There are evolutionary, physiological and practical reasons passionate love is unlikely to endure for long. If we obsessed, endlessly, about our partners and had sex with them multiple times a day — every day — we would not be very productive at work or attentive to our children, our friends or our health. (To quote a line from the 2004 film “Before Sunset,” about two former lovers who chance to meet again after a decade, if passion did not fade, “we would end up doing nothing at all with our lives.” ) Indeed, the condition of being in love has a lot in common with the state of addiction and narcissism; if unabated, it will eventually exact a toll.

WHY, then, is the natural shift from passionate to compassionate love often such a letdown? Because, although we may not realize it, we are biologically hard-wired to crave variety. Variety and novelty affect the brain in much the same way that drugs do — that is, they trigger activity that involves the neurotransmitter dopamine, as do pharmacological highs.

Evolutionary biologists believe that sexual variety is adaptive, and that it evolved to prevent incest and inbreeding in ancestral environments. The idea is that when our spouse becomes as familiar to us as a sibling — when we’ve become family — we cease to be sexually attracted to each other.

It doesn’t take a scientist to observe that because the se# in a long-term committed monogamous relationship involves the same partner day after day after day, no one who is truly human (or mammalian) can maintain the same level of lust and ardor that he or she experienced when that love was uncharted and new.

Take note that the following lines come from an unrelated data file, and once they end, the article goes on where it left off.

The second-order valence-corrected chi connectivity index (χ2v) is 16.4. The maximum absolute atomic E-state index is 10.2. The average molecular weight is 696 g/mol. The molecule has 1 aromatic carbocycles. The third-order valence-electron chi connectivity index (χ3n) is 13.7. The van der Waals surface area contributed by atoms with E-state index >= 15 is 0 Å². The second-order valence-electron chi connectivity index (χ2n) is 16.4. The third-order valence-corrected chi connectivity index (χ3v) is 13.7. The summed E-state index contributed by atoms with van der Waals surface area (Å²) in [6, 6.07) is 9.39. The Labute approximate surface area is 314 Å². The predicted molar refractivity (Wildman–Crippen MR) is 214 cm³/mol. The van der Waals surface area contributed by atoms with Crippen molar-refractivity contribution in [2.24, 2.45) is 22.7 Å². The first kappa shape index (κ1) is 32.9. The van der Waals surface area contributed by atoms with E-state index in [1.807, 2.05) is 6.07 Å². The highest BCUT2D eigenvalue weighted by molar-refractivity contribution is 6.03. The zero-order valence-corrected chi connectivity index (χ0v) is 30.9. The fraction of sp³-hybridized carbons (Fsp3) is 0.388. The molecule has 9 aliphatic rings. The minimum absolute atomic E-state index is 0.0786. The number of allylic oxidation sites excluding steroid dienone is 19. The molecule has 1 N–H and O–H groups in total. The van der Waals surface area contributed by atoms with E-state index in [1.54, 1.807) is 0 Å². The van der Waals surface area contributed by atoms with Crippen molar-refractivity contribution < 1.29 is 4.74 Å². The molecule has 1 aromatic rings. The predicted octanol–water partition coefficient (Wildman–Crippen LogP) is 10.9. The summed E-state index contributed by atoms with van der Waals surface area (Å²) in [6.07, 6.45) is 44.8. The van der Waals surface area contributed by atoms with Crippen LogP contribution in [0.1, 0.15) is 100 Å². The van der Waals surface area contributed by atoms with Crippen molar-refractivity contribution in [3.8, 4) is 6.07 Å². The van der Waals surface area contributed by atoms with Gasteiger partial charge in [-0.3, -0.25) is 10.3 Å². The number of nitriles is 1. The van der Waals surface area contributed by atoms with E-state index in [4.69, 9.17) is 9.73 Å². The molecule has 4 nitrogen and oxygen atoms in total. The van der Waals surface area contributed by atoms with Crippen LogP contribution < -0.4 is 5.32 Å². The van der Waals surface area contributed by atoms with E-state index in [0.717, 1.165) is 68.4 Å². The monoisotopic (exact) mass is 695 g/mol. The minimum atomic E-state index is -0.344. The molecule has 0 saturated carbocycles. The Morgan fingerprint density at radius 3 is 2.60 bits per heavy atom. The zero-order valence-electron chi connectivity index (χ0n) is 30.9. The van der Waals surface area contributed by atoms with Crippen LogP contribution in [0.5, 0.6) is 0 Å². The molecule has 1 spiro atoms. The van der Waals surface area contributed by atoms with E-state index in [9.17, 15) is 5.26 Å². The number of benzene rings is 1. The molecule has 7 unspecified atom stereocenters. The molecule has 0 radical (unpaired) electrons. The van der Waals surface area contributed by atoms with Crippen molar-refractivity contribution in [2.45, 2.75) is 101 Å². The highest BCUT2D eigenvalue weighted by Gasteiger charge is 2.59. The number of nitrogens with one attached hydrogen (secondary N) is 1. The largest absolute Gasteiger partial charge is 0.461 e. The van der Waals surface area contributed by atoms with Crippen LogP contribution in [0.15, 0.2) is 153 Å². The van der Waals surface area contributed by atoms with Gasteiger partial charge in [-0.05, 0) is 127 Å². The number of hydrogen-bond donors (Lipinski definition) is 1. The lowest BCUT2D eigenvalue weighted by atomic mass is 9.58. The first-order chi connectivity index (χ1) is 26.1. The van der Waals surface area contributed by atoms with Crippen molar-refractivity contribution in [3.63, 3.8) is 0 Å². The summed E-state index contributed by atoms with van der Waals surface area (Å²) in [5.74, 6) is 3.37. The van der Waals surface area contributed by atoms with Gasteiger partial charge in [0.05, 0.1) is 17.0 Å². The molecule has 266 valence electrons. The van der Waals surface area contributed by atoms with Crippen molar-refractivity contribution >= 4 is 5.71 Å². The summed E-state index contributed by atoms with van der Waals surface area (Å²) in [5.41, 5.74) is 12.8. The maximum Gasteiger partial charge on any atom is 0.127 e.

We may love our partners deeply, idolize them, and even be willing to die for them, but these feelings rarely translate into long-term passion. And studies show that in long-term relationships, women are more likely than men to lose interest in sex, and to lose it sooner. Why? Because women’s idea of passionate sex depends far more centrally on novelty than does men’s.

When married couples reach the two-year mark, many mistake the natural shift from passionate love to compassionate love for incompatibility and unhappiness. For many, the possibility that things might be different — more exciting, more satisfying — with someone else proves difficult to resist. Injecting variety and surprise into even the most stable, seasoned relationship is a good hedge against such temptation. Key parties — remember “The Ice Storm”? — aren’t necessarily what the doctor ordered; simpler changes in routine, departures from the expected, go a long way.

In a classic experiment conducted by Arthur Aron and his colleagues, researchers gave upper-middle-class middle-aged couples a list of activities that both parties agreed were “pleasant” (like creative cooking, visiting friends or seeing a movie) or “exciting” (skiing, dancing or attending concerts) but that they had enjoyed only infrequently. Researchers instructed each couple to select one of these activities each week and spend 90 minutes doing it together. At the end of 10 weeks, the couples who engaged in the “exciting” activities reported greater satisfaction in their marriage than those who engaged in “pleasant” or enjoyable activities together.

Although variety and surprise seem similar, they are in fact quite distinct. It’s easy to vary a sequence of events — like choosing a restaurant for a weekly date night — without offering a lot of surprise. In the beginning, relationships are endlessly surprising: Does he like to cook? What is his family like? What embarrasses or delights him? As we come to know our partners better and better, they surprise us less.